Some Kind of Wonderful is a simple, lovely and thoughtful teenage story that occasionally shines due to fine characterizations and lucid dialog. Writer-producer John Hughes and director Howard Deutch, who collaborated on Pretty in Pink, return here for an empathetic portrayal of dilemmas on such weighty matters as individuality, genuine friendship and love.
Film is set in LA’s San Pedro area and centers on high school senior Eric Stoltz, who is a sensitive young man struggling to develop his artistic talent while juggling school, part-time work as a car mechanic and the distraction of the immensely popular Lea Thompson that he can’t quite pick up on the emotions of Mary Stuart Masterson, whom Stoltz dismisses early on as just a tomboy friend.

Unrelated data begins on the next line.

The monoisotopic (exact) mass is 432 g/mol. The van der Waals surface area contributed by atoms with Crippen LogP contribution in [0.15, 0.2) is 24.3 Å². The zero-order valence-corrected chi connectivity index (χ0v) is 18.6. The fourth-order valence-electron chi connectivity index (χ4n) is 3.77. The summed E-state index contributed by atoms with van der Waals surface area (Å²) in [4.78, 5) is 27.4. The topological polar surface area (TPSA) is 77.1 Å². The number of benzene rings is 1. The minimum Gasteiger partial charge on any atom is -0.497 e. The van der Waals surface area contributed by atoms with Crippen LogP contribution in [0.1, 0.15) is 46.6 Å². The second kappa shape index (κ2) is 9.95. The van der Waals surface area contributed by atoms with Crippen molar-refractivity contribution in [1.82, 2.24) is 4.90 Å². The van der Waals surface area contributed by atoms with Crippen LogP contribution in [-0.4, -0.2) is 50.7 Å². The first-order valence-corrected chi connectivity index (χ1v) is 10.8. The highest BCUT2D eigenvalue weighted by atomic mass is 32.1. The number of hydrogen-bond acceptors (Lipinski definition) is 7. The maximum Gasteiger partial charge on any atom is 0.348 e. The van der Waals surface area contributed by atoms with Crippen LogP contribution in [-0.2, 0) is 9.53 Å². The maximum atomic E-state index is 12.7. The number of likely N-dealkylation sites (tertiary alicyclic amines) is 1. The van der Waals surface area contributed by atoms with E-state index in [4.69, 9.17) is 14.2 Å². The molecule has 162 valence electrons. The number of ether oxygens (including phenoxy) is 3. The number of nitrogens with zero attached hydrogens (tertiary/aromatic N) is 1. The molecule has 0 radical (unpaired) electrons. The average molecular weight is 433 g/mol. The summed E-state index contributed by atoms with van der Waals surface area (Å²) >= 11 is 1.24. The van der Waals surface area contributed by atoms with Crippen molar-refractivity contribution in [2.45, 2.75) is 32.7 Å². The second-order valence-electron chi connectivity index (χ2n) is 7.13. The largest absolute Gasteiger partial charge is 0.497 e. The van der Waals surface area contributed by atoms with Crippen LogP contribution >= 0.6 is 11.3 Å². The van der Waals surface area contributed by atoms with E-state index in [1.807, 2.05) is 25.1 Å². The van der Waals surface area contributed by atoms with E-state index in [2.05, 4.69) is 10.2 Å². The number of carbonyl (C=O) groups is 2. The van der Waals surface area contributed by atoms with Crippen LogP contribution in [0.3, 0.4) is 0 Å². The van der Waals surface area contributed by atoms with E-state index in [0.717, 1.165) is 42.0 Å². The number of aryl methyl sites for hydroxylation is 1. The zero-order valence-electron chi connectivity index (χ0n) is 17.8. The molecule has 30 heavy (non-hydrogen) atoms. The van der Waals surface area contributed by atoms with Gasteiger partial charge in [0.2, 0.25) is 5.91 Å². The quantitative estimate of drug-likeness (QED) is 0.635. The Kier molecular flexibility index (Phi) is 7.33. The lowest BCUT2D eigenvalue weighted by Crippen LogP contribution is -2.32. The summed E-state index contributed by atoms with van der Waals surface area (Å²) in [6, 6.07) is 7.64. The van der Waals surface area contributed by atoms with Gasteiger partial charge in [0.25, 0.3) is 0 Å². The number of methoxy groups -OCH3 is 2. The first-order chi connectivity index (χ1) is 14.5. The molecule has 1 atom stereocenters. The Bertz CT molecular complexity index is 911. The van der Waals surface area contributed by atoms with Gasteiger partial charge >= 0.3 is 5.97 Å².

As Thompson fights with her wealthy and arrogant b.f. (Craig Sheffer), Stoltz manages to get her to accept a date amidst the furor and stage is set for the inevitable confrontation with Sheffer. It’s especially satisfying to watch the bond deepen between Stoltz and longtime friend Masterson.
Masterson is so adept and appealing in her role that she becomes the most interesting character of all. Fortunately, however, Stoltz has the substance to maintain his lead role. Maddie Corman as one of his younger sisters is just precocious enough to avoid being unlikable.